Greensboro Company Launches Sports Marketing Platform
NameRights.com Aims To Help Schools Raise Funds By Selling Naming Rights
*****Our only concern here is what about all of the stadiums and gymnasiums that already have been named after coaches and other school officials, that served the schools over the years….We locations in place like the Marion Kirby Stadium at Page HS, the Jamieson Stadium at Grimsley High School, the Tarpley Stadium at Dudley HS, Claude Manzi Stadium at Smith High School, Doug Henderson Stadium at Western Guilford HS, Bill Slayton Stadium at Southeast Guilford HS, C.K. Siler Stadium at Southern Guilford HS, Bill Bookout Stadium at Northeast Guilford HS, R.L. Billings Stadium at Northwest Guilford HS, Tommy Grayson Stadium at Eastern Guilford HS, Johnny Roscoe Stadium at Northern Guilford HS, Kenneth Miller Stadium at Ragsdale HS, Simeon Stadium in High Point, for High Central and High Point Andrews HS, and I think Southwest Guilford, has the only unnamed high school football stadium in Guilford County….Do you sell off the names of those that gave all and give away the names as a sellout???
Most of the gyms in Guilford County are named for former coaches and teachers as well….Just thoughts and the Southwest Guilford gym is named for former SWG Cowboys wrestling coach Jim Coggins and many of the gyms already have names out on the front of the buildings….
Just thoughts as many of us get some time and take some time to digest the news that we have printed here…..*****
GREENSBORO, NC – On any given Friday night, you can find parents and spectators in the stands of high school football stadiums across the country. For Greensboro entrepreneur, Evan Rogers, it is the social media activity before, during and after the game that excites him most. His company recently launched NameRights.com, a sports marketing platform that helps high school athletic programs showcase their naming rights opportunities to potential sponsors. Naming rights are a type of arrangement where a company becomes part of the name of an event or facility by financially supporting another organization. Prominent local examples include the Wyndham Hotel chain’s role as title sponsor of the Wyndham Open and BB&T’s naming rights sponsorship of multiple college and pro sports venues in the Triad.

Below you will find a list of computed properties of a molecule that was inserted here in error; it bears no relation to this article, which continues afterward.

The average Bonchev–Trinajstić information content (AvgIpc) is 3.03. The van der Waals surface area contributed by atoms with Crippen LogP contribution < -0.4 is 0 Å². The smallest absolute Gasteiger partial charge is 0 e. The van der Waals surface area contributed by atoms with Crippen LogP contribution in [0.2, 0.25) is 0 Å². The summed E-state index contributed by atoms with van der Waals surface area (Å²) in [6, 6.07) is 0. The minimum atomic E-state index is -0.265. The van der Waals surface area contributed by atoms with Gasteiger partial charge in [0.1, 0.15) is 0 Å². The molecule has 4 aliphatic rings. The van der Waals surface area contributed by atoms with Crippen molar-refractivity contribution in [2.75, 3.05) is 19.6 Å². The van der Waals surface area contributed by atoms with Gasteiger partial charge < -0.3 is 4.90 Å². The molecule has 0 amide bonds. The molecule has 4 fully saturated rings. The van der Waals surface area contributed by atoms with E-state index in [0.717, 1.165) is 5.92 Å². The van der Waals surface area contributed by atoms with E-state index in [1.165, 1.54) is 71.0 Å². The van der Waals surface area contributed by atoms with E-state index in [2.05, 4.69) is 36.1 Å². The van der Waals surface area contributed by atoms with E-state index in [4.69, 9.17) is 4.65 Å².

Naming rights have long been thought of as a big business phenomenon but have trickled down to high schools and municipal venues in recent years. Just days ago, Teachers Credit Union announced a 10 year, $300,000 naming rights agreement with South Bend, Indiana’s school district. Similar headlines appear daily in newspapers across the country as companies both large and small clamor for an opportunity to build awareness and promote goodwill in their communities. Hundreds of school systems nationwide have been challenged to find new revenue amid budget cuts and the practice of selling naming rights has become a key piece of the funding puzzle.
NameRights.com hopes to capitalize on this trend while showcasing the ways that naming rights differ from other forms of local outreach. Whereas radio ads are fleeting and only the most provocative billboards are covered by the press, naming rights sponsorships last for years and appear in every corner of the local media landscape. On the Internet, every like, share or post extends the sponsor’s name in ways that no television commercial can replicate. Even ticketing websites and driving direction apps become part of a brand’s echo chamber when searches are made online.
The idea for a naming rights sponsorship marketplace could not have come from a more unlikely place. While on a walk with his son at their school’s newly renovated track, Evan was asked “Dad…what should we call the new field?” Months later, he launched NameRights.com as an online hub for local sponsorships. According to a report by PricewaterhouseCoopers (Pwc), revenue from sports sponsorships is projected to reach $18.3 billion by 2019. Only time will tell whether the platform can become a destination for companies seeking naming rights at the local level. If it does, school districts and athletic programs will have reaped the benefits of a simple conversation between an engaged father and his school aged son.